Starbucks CEO Howard Schultz blasted the leadership of Democrat-run cities for abdicating their duty to address crime and homelessness after the chain shut down several stores due to safety concerns.
The coffee chain said in a Monday memo that it would shutter 16 stores in major metropolitan areas, including Seattle, Los Angeles, Portland, Oregon, Philadelphia, and Washington, D.C.
In videos of an alleged internal company meeting obtained by The Post Millennial editor Ari Hoffman, Schultz argued that “America has become unsafe” and noted that the stores facing closures are nevertheless “not unprofitable.”
“It has shocked me that one of the primary concerns that our retail partners have is their own personal safety,” Schultz said of conversations with employees. “And then we heard the stories that go along with it about what happens in our bathrooms, the issue of mental illness, the issue of homelessness, and the issue of crime.”
EXCLUSIVE: Today at an internal meeting CEO Howard Schultz said: “Starbucks is a window into America… we are facing things in which the stores were not built for… we’re listening to our people and closing stores, & this is just the beginning. There are gonna be many more. 🧵 pic.twitter.com/E9ayQqSmB8
— Ari Hoffman (@thehoffather) July 13, 2022
The cities of Seattle, Los Angeles, Portland, Philadelphia, and Washington, D.C., have witnessed surging crime over the past two years. As of last month, Los Angeles and Washington were on pace to surpass their homicide totals seen in 2021, according to crime data reviewed by Fox News.
Schultz, who also led the company from 1986 to 2000 and from 2008 to 2017, said that “there are going to be many more” closures. “Starbucks is a window into America,” he added. “We have stores in every community, and we are facing things … the stores were not built for. We are listening to our people and closing stores.”
The executive pinned the blame on political leaders who have failed to address issues contributing to urban decay.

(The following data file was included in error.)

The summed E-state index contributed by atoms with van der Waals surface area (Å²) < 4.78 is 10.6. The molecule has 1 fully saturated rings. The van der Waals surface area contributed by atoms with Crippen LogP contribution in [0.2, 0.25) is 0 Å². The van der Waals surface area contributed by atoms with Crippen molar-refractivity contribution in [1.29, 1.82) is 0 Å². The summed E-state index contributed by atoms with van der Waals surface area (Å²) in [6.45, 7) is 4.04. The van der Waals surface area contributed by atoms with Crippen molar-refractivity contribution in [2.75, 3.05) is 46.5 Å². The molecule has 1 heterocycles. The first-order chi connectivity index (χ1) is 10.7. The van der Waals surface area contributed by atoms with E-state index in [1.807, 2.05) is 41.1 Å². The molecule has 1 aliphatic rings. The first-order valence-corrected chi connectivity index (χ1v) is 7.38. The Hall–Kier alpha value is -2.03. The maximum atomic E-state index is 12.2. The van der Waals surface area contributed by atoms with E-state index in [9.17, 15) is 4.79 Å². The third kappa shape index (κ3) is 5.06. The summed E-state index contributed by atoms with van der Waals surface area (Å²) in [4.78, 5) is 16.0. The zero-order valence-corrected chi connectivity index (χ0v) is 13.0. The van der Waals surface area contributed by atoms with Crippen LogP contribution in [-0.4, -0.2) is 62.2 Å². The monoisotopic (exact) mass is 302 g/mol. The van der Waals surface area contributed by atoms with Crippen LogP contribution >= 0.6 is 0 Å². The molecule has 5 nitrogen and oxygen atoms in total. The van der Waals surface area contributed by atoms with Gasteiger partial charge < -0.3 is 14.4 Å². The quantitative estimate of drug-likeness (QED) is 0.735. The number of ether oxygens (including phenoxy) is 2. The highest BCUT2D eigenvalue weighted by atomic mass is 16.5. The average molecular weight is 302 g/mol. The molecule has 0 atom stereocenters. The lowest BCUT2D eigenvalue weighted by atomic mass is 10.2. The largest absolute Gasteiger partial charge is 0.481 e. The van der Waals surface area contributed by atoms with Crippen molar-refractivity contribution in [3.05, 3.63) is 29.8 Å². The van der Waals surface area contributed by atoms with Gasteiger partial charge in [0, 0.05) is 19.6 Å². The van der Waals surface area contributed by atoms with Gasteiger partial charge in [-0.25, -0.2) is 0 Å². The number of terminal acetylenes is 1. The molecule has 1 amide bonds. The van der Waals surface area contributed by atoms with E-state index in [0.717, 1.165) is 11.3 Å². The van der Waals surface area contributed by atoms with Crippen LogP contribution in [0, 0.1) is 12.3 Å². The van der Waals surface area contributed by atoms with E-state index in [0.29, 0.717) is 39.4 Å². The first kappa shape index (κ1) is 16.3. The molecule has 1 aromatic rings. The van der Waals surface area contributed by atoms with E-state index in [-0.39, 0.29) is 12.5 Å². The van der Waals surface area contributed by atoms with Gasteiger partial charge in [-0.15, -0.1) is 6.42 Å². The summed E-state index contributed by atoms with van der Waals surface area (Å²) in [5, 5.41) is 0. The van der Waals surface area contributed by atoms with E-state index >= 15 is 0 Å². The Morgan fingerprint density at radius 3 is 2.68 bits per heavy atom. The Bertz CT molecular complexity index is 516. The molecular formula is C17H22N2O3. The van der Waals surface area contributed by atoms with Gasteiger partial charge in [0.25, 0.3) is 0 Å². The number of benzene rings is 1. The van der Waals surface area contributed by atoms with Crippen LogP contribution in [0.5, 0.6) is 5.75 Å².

“At the local, state, and federal level, these governments across the country, and leaders — mayors and governors, city councils — have abdicated their responsibility in fighting crime and addressing mental illness,” Schultz said, noting that his company is otherwise thriving. “Despite the challenges of COVID and post-COVID, and the changes in customer behavior… the demand for Starbucks coffee by our customers, domestically and around the world, has never been greater.”
Starbucks said on Monday that it would create new trainings for de-escalation and active shootings, adding that among the policies they may pursue are “modifying operations, closing a restroom, or even closing a store permanently” if safety is a persistent issue, then transferring employees to other nearby stores.
Many district attorneys have eliminated cash bail or neglected to prosecute shoplifters — actions which garner backlash for allowing criminals to continue dangerous behavior without consequences. Los Angeles County District Attorney George Gascón, for instance, faces a recall after more than 715,000 citizens signed a petition to begin the process, according to the Los Angeles Times. The signatures still need to be verified by county officials before the recall can qualify for ballot placement.
Starbucks’ move to close urban stores comes as over 180 locations seek to unionize. Starbucks Workers United — a unionization effort led by Starbucks employees — says they are attempting to “form a collaborative, creative, forward-thinking, justice seeking, independent organization that will allow us to advocate for ourselves.”